3D printing is moving closer to the mainstream. Makerbot Industries, the Brooklyn startup that makes 3D home printers, is opening up its first retail location in downtown Manhattan.
At a Wednesday press conference, CEO Bre Pettis said that in describing Makerbots to those unfamiliar with 3D printing, he has to say, “You have to see it to believe it.”
“This is where you can go to see Makerbots in action,” he said.
The retail location will certainly help the company get its name out to a broader audience of consumers and elevate the 3D printing space in general. Today’s Wired cover story will no doubt boost its profile too.
On Wednesday, the company also unveiled its newest desktop 3D printer , the Replicator 2, as well as new software, called MakerWare, to help “drive” the Makerbots. It also announced an experimental version of its new printer, the Replicator2X, which targets 3D experts.
The new replicator, which costs $2,199, is the same size as the previous version, but has nearly three times the resolution of its predecessor (which means the final products are smoother) and it has more build volume, which gives operators more space to make multi-part projects and bigger models.
“We’ve set the standard in desktop 3D printers,” Pettis said. “We just didn’t compromise. We didn’t want designers and engineers to have anything that would hold them back.”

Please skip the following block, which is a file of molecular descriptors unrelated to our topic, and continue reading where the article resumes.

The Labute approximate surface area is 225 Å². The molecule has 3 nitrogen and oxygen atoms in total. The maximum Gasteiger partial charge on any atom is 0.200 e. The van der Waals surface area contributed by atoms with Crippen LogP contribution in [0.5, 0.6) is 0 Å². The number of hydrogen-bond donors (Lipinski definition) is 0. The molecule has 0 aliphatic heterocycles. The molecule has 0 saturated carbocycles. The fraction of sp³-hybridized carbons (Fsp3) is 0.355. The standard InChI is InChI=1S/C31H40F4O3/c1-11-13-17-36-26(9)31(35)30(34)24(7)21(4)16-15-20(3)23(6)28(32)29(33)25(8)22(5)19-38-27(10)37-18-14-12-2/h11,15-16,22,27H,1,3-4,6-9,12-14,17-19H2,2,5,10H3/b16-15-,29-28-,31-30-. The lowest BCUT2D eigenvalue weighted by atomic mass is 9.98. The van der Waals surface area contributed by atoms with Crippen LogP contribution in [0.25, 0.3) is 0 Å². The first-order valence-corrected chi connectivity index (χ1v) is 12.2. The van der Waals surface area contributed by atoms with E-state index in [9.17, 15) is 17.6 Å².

In a recent profile, Pettis told my colleague Ryan Kim that he hoped Makerbot products could help entrepreneurs build businesses on top of 3D printing and this evolution seems to move closer to that promise. In announcing the new printer, Pettis said he expects architects, designers and industrial engineers to “salivate” at the new device.
He also referenced one entrepreneur who is using a Makerbot printer to build prototypes for a sleep apnea diagnosis shirt so that he can move items to market faster.
Since launching in 2009, Makerbot has steadily gained traction in the 3D printing market. To date, the company has sold more than 13,000 Makerbot printers.
Disclosure: True Ventures is an investor in Makerbot and the parent company of this blog, Giga Omni Media. Om Malik, founder of Giga Omni Media, is also a venture partner at True.